Poets Chris Abani and Linton Kwesi Johnson will read from their work at 4:30 p.m. Wednesday, Oct. 18, in the Stewart Film Theater, 185 Nassau St.

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Remnick to speak on investigative reporting, Oct. 18

David Remnick, editor-in-chief of The New Yorker and a 1981 Princeton alumnus, will speak at 4:30 p.m. Wednesday, Oct. 18, in 101 McCormick.

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Series to explore religion and politics, Oct. 17-19

A series of three lectures on "Race, Religion and American Politics From Nat Turner to George W. Bush" is slated for 8 p.m. Tuesday through Thursday, Oct. 17-19, in McCosh 50.

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Talk looks at impact of Wilson adviser, Oct. 17

The biographer of Woodrow Wilson's chief political adviser will discuss the influence of the Wilson administration on 20th-century foreign policy in a lecture set for 4:30 p.m. Tuesday, Oct. 17, in 16 Robertson Hall.

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New York artist to discuss her work, Oct. 17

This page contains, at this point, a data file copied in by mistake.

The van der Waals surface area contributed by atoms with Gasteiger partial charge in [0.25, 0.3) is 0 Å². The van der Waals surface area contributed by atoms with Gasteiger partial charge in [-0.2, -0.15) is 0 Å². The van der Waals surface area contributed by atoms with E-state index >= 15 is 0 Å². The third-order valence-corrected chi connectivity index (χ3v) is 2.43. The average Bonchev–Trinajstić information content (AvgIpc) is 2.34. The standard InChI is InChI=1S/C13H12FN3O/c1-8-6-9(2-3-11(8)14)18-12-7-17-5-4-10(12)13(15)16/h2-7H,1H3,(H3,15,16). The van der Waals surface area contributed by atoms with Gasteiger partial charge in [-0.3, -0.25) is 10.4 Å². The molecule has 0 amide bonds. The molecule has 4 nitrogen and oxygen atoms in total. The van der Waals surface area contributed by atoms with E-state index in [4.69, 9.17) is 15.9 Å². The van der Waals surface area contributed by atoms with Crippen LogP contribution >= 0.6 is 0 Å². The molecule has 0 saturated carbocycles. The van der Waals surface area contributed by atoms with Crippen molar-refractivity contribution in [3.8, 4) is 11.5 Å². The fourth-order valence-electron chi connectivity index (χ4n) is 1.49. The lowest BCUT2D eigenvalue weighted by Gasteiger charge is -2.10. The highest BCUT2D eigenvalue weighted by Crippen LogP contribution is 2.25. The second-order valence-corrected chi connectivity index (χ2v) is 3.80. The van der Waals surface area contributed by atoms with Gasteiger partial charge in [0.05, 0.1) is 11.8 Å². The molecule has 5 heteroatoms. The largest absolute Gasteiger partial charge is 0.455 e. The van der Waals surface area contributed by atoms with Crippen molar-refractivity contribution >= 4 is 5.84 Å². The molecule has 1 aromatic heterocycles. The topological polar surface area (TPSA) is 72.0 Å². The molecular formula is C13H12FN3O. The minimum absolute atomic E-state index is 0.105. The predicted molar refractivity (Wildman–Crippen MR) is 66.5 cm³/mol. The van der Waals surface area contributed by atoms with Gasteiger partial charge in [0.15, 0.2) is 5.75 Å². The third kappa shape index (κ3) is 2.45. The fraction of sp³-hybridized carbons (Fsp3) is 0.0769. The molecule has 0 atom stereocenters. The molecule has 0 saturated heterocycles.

New York artist Dannielle Tegeder will discuss her work at 4:30 p.m. Tuesday, Oct. 17, in Room 219 of 185 Nassau St.  

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Evangelicals and politics is talk topic, Oct. 16

Laurie Goodstein, national religion correspondent for The New York Times, will present a lecture titled "Backlash: Are Evangelicals Disillusioned With Politics?" at 4:30 p.m. Monday, Oct. 16, in 16 Robertson Hall. 

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Two weeks of festivities celebrate 250th anniversary of 'Princeton in Princeton'

Two decades before America began its fledgling democracy, a school in its own infancy took up residence on a small parcel in Princeton, N.J. The land became the home of Princeton University's Nassau Hall and Maclean House, which remain today as symbols of the region's past and its progress. Celebrating this heritage and the enduring relationship with its Princeton neighbors, the University will join with community groups to host the 250th anniversary celebration of "Princeton in Princeton" Oct. 21 to Nov. 4.   

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Jazz ensemble to present music of Basie, Oct. 14